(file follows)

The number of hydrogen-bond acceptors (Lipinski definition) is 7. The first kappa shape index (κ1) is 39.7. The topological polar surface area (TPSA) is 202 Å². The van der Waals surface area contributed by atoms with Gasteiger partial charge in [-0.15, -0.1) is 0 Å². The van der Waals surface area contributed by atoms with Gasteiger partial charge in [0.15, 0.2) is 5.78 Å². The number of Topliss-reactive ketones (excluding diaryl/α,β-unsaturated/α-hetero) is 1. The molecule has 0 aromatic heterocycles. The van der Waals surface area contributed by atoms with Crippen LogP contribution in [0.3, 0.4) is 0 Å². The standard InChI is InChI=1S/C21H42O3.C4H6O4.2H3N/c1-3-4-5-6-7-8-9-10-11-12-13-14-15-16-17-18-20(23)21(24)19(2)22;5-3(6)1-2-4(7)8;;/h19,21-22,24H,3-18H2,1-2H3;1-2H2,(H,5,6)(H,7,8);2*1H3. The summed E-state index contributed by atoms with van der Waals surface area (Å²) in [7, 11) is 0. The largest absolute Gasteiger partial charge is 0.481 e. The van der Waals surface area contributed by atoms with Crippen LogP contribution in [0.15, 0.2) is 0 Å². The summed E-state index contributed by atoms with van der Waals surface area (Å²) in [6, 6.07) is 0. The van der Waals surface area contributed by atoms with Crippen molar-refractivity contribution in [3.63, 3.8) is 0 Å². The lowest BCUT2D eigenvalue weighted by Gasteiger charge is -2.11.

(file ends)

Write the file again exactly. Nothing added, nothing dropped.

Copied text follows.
The number of hydrogen-bond acceptors (Lipinski definition) is 7. The first kappa shape index (κ1) is 39.7. The topological polar surface area (TPSA) is 202 Å². The van der Waals surface area contributed by atoms with Gasteiger partial charge in [-0.15, -0.1) is 0 Å². The van der Waals surface area contributed by atoms with Gasteiger partial charge in [0.15, 0.2) is 5.78 Å². The number of Topliss-reactive ketones (excluding diaryl/α,β-unsaturated/α-hetero) is 1. The molecule has 0 aromatic heterocycles. The van der Waals surface area contributed by atoms with Crippen LogP contribution in [0.3, 0.4) is 0 Å². The standard InChI is InChI=1S/C21H42O3.C4H6O4.2H3N/c1-3-4-5-6-7-8-9-10-11-12-13-14-15-16-17-18-20(23)21(24)19(2)22;5-3(6)1-2-4(7)8;;/h19,21-22,24H,3-18H2,1-2H3;1-2H2,(H,5,6)(H,7,8);2*1H3. The summed E-state index contributed by atoms with van der Waals surface area (Å²) in [7, 11) is 0. The largest absolute Gasteiger partial charge is 0.481 e. The van der Waals surface area contributed by atoms with Crippen LogP contribution in [0.15, 0.2) is 0 Å². The summed E-state index contributed by atoms with van der Waals surface area (Å²) in [6, 6.07) is 0. The van der Waals surface area contributed by atoms with Crippen molar-refractivity contribution in [3.63, 3.8) is 0 Å². The lowest BCUT2D eigenvalue weighted by Gasteiger charge is -2.11.